A Definitive Guide to Recommendation Letters (150+ Samples and Templates Included)

Recommendation letters are basically letters that are used when the writer assesses the person being recommended according to his/her qualities, skills, and characteristics. These letters are typically used for situations involving employment, scholarships, and school admissions. Once these letters have been received by the recipient, it serves as one of the tools used in evaluating whether the person being recommended is qualified or otherwise.

Writing a recommendation letter may seem like a big challenge and can bring so much pressure. Words have to be carefully chosen and the content must be consistent from start to finish. However, if guidelines and tips are followed, one will surely end up with a compelling and well-written recommendation letter.

In this guide, we will talk about recommendation letters and how they should be formatted, what should and should not be included in a recommendation letter, and a few tips and tricks that we have also collected that can be used in order to make a flawless and effective recommendation letter. With the help of our guides, the letter-writing task will be easier than ever and will also aid in making you stand out from the rest.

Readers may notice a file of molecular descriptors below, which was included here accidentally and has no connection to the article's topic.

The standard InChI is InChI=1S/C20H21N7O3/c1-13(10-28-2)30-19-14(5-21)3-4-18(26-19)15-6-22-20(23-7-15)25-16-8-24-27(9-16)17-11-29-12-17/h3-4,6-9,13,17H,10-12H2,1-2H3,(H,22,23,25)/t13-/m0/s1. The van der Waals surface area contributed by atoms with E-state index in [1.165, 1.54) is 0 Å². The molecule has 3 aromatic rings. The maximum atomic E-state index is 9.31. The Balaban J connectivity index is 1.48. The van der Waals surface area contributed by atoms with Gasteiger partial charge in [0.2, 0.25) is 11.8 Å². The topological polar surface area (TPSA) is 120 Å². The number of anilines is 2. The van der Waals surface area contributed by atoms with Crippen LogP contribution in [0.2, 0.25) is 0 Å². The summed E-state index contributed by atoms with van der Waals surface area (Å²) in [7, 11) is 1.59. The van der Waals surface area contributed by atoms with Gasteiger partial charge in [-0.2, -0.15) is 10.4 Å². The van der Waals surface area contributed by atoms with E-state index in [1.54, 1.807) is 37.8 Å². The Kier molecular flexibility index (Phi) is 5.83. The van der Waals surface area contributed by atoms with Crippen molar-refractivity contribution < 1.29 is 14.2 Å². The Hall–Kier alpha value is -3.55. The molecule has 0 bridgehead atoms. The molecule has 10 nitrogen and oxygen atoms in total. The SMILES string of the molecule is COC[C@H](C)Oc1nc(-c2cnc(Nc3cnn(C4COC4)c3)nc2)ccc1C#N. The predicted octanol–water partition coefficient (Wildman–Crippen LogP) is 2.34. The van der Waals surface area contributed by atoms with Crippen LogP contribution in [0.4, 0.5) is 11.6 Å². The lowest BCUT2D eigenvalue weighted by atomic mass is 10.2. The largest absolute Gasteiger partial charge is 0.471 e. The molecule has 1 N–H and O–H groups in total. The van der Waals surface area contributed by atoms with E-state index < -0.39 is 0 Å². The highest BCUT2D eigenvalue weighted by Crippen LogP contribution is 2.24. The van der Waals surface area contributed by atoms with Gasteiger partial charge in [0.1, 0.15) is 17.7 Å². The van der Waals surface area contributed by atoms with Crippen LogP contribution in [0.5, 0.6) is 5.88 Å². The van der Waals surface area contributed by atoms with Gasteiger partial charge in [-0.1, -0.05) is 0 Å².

Recommendation Letter

While applying for a job, a spot at a university, a scholarship, or a loan, you may have been asked for a recommendation letter. This is perhaps one of the most difficult requirement to comply with because when it is submitted, it is beyond your control and you can never be too sure with what its contents are.

For both the writer and the subject of a recommendation letter, this could be a rather nerve-wracking experience. The contents of a recommendation letter could be what would jumpstart or hinder someone’s dreams. This chapter is a run-through of the basics of a recommendation letter and the importance of receiving two thumbs up from credible people who could vouch for you.